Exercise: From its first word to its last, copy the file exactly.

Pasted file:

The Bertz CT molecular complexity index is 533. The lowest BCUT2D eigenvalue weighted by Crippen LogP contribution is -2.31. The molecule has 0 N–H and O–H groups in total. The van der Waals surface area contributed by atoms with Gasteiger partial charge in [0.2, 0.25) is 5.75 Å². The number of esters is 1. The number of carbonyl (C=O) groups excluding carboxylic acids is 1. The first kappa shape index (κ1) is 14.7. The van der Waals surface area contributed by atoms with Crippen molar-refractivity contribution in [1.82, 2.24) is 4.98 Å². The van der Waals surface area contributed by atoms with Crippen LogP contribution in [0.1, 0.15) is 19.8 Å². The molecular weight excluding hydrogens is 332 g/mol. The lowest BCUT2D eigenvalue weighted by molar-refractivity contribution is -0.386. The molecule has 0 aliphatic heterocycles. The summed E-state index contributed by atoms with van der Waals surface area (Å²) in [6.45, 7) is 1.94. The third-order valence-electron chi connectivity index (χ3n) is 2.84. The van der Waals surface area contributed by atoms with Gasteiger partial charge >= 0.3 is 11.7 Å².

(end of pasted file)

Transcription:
The Bertz CT molecular complexity index is 533. The lowest BCUT2D eigenvalue weighted by Crippen LogP contribution is -2.31. The molecule has 0 N–H and O–H groups in total. The van der Waals surface area contributed by atoms with Gasteiger partial charge in [0.2, 0.25) is 5.75 Å². The number of esters is 1. The number of carbonyl (C=O) groups excluding carboxylic acids is 1. The first kappa shape index (κ1) is 14.7. The van der Waals surface area contributed by atoms with Crippen molar-refractivity contribution in [1.82, 2.24) is 4.98 Å². The van der Waals surface area contributed by atoms with Crippen LogP contribution in [0.1, 0.15) is 19.8 Å². The molecular weight excluding hydrogens is 332 g/mol. The lowest BCUT2D eigenvalue weighted by molar-refractivity contribution is -0.386. The molecule has 0 aliphatic heterocycles. The summed E-state index contributed by atoms with van der Waals surface area (Å²) in [6.45, 7) is 1.94. The third-order valence-electron chi connectivity index (χ3n) is 2.84. The van der Waals surface area contributed by atoms with Gasteiger partial charge >= 0.3 is 11.7 Å².